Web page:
Leo Baeck Institute works to preserve and promote the history and culture of German-speaking Jews.
Mascha Kaléko in Greenwich Village
Alice Urbach's Stolen Cookbook
Talent, Ambition, Wealth
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In a post-election essay for the New Yorker, the critic Alex Ross wrote that the “combination of economic inequality and pop-cultural frivolity” in current American life were precisely the fertile ground for an American catastrophe that the Jewish intellectuals of the Frankfurt School anticipated in their studies of antisemitism, mass culture, and the “authoritarian personality”. Jack Jacobs (CUNY), Jonathon Catlin (Princeton), and Liliane Weissberg (Penn) discuss how the Frankfurt School’s analysis of antisemitism in particular sheds light on the racism undergirding contemporary right-wing populist movements. Anson Rabinbach (Princeton) moderates.
Jack Jacobs is a professor of political science at John Jay College and the Graduate Center, City University of New York. He is the author of On Socialists and “the Jewish Question” after Marx (1992), Bundist Counterculture in Interwar Poland (2009), and The Frankfurt School, Jewish Lives, and Antisemitism (2015), and is the editor of Jewish Politics in Eastern Europe: The Bund at 100 (2001) and of Jews and Leftist Politics. Judaism, Israel, Antisemitism and Gender (2017).
Jonathon Catlin is a PhD candidate in the Department of History at Princeton University. He studies modern European intellectual and cultural life, with an emphasis on twentieth-century German and Jewish philosophy and social theory. His work traces the concept of “catastrophe” in humanistic reflection from biblical texts up through intellectual responses to contemporary events such as 9/11. Catlin’s project considers the Holocaust as a point of rupture with philosophical tradition in German-Jewish thought, with particular attention to the writings of the Frankfurt School.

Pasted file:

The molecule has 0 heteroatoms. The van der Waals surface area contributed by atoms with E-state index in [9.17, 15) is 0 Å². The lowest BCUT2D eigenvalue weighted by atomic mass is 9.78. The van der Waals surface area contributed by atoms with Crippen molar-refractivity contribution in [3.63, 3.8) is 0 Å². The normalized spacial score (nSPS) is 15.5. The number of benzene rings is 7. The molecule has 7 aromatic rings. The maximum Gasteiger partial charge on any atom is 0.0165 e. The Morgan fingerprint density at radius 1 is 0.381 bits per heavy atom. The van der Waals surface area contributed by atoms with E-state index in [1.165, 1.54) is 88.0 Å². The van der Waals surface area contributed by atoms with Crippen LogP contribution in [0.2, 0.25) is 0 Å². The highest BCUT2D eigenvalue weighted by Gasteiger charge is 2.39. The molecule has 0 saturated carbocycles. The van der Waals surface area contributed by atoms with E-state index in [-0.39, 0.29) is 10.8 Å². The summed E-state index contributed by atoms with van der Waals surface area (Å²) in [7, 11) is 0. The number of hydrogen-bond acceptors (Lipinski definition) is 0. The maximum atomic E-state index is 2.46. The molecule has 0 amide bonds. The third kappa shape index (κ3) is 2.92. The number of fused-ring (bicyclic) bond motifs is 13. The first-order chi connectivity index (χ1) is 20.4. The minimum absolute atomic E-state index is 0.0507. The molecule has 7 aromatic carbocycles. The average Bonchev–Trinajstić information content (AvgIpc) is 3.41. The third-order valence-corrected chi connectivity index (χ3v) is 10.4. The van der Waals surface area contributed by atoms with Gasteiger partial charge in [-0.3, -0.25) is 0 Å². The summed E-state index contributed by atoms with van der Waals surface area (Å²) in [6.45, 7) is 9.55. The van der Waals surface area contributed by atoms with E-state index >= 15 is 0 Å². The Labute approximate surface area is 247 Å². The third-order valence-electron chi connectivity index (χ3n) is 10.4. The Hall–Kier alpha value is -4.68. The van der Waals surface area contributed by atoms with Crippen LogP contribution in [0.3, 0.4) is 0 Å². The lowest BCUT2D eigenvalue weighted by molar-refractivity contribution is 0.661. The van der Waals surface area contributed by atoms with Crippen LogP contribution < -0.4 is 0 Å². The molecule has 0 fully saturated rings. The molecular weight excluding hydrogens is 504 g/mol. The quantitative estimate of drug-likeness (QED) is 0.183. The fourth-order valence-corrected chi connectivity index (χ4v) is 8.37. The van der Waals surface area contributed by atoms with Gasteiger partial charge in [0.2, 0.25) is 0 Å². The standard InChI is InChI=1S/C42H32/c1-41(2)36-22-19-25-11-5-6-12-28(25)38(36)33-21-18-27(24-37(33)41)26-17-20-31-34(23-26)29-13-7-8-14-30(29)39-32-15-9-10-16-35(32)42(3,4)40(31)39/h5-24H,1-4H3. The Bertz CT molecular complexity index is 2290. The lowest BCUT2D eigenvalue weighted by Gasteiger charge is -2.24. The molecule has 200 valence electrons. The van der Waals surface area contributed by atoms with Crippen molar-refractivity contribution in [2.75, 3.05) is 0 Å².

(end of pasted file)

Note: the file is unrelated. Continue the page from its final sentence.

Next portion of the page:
Liliane Weissberg is Christopher H. Browne Distinguished Professor in Arts and Sciences and Professor of German and Comparative Literature at the University of Pennsylvania. Her interests focus on late eighteenth-century to early twentieth-century German literature and philosophy. Among her book publications are a critical edition of Hannah Arendt’s Rahel Varnhagen: The Life of a Jewess (1997), Cultural Memory and the Construction of Identity (with Dan Ben-Amos, 1999), Affinität wider Willen? Hannah Arendt, Theodor W. Adorno und die Frankfurter Schule (2011), Über Haschisch und Kabbalah: Gershom Scholem, Siegfried Unseld und das Werk von Walter Benjamin (2012), and Writing with Photography (with Karen Beckman, 2013).
Anson Rabinbach is Philip and Beulah Rollins Professor of History at Princeton University. A specialist in modern European history with an emphasis on intellectual and cultural history, he has published extensively on Nazi Germany, Austria, and European thought in the nineteenth and twentieth centuries. In 1974 he co-founded the premier journal of German studies in the United States, New German Critique, which he continues to co-edit. In 1979 he published The Crisis of Austrian Socialism: From Red Vienna to Civil War 1927-1934, a study of Austrian culture and politics between the wars. The Human Motor, an investigation of the metaphor of work and energy that provided modern thinkers with a new scientific and cultural framework to understand the human body, appeared in 1991 and has since been translated into several languages. His study of 20th century German intellectuals, In the Shadow of Catastrophe: German Intellectuals between Enlightenment and Apocalypse, was published in 1997. The Third Reich Sourcebook (with Sander L. Gilman), a collection of more than 400 documents with critical introductions, appeared in July 2013.